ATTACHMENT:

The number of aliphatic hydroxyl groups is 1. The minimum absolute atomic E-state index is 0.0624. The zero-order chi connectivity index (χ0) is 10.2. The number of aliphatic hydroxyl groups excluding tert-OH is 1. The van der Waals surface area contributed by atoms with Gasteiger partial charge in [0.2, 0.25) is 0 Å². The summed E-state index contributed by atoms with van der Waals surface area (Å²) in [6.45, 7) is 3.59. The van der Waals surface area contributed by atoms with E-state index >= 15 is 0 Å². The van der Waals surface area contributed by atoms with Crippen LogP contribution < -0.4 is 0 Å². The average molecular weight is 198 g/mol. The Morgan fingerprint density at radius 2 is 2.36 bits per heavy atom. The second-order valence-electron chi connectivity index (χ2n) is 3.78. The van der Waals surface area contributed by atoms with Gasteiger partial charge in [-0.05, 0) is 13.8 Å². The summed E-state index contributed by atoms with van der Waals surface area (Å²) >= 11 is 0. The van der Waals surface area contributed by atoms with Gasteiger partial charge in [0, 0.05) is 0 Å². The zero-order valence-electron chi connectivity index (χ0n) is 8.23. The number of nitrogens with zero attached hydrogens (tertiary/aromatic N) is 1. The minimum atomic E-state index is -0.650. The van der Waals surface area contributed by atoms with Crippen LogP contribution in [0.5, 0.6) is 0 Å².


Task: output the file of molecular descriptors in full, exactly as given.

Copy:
The number of aliphatic hydroxyl groups is 1. The minimum absolute atomic E-state index is 0.0624. The zero-order chi connectivity index (χ0) is 10.2. The number of aliphatic hydroxyl groups excluding tert-OH is 1. The van der Waals surface area contributed by atoms with Gasteiger partial charge in [0.2, 0.25) is 0 Å². The summed E-state index contributed by atoms with van der Waals surface area (Å²) in [6.45, 7) is 3.59. The van der Waals surface area contributed by atoms with E-state index >= 15 is 0 Å². The van der Waals surface area contributed by atoms with Crippen LogP contribution < -0.4 is 0 Å². The average molecular weight is 198 g/mol. The Morgan fingerprint density at radius 2 is 2.36 bits per heavy atom. The second-order valence-electron chi connectivity index (χ2n) is 3.78. The van der Waals surface area contributed by atoms with Gasteiger partial charge in [-0.05, 0) is 13.8 Å². The summed E-state index contributed by atoms with van der Waals surface area (Å²) >= 11 is 0. The van der Waals surface area contributed by atoms with Gasteiger partial charge in [0, 0.05) is 0 Å². The zero-order valence-electron chi connectivity index (χ0n) is 8.23. The number of nitrogens with zero attached hydrogens (tertiary/aromatic N) is 1. The minimum atomic E-state index is -0.650. The van der Waals surface area contributed by atoms with Crippen LogP contribution in [0.5, 0.6) is 0 Å².